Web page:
A dependency petition was filed on February 18, 2009, alleging the three children were at substantial risk of harm due to mother's failure or inability to supervise or protect them, by mother's inability to provide regular care due to mental illness and substance abuse (§ 300, subd. (b)), by the alleged father's inability to parent due to substance abuse (§ 300, subd. (b)), and by the lack of provision for the children's support by their respective fathers.*fn2 (§ 300, subd. (g).)

Reports submitted prior to the jurisdiction/disposition hearing noted that the children's attorney had contacted the social worker regarding possible separation of the children due to the minor's behavior. However, the social worker did not believe removal of the minor was necessary, and felt that separation of the minor from his three-year-old sibling T.S. would not be in their best interests due to the sibling bond. The social worker also commented that due to limited contact with mother or other family members, the children's only stability was each other. On April 28, 2009, mother submitted on the reports as to jurisdiction and disposition, and the children were declared dependents. Mother was ordered to participate in family reunification services and was granted weekly visitation.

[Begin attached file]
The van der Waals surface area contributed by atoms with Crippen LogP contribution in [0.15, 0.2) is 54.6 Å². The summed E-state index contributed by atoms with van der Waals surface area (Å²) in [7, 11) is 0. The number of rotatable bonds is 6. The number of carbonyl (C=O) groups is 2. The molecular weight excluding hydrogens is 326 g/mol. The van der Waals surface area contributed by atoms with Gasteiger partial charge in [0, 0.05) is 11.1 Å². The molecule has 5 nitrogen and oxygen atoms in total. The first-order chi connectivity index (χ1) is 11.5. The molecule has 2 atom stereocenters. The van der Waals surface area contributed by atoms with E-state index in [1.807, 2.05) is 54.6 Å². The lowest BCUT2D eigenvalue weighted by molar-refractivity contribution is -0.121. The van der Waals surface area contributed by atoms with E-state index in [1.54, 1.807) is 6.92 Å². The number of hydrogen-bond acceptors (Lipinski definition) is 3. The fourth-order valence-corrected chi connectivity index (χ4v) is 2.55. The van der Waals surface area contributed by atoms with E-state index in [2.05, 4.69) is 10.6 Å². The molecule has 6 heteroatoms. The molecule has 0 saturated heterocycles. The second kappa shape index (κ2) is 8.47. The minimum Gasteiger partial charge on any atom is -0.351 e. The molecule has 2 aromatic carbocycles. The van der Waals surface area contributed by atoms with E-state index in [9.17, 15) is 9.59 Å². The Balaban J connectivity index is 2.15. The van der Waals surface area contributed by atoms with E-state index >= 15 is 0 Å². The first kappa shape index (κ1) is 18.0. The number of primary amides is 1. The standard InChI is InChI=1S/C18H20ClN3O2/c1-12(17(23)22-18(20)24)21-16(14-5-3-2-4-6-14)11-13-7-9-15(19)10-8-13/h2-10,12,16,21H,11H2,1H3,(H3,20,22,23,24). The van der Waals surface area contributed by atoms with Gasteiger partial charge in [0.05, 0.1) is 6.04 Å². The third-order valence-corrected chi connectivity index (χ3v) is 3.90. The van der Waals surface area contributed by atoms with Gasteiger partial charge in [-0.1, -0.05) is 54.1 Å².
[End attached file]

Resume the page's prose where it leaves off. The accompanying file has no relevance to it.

During the reunification period, mother visited regularly during the first six months, but visits became less consistent during the second six-month period and she did not regularly participate in court-ordered reunification services. In the first six-month review report, the social worker observed the minor was very parentified and tended to his brothers' needs, even directing mother when she was unable to console them. However, the report went on to note that the minor resented this role and directed his resentment at his younger brothers.

During the second six-month review period, the minor was removed from his foster home placement and was placed in a group home due to significant behavioral and anger control problems. He destroyed property in the foster parent's home, including three televisions, a refrigerator, and a microwave oven, among other behaviors (including, but not limited to, urinating in a closet, and "busting" holes in walls), and directed anger at his younger siblings. The foster parent was interested in adopting the two younger brothers. The social worker recommended that parental rights be terminated as to the younger children to free them for adoption.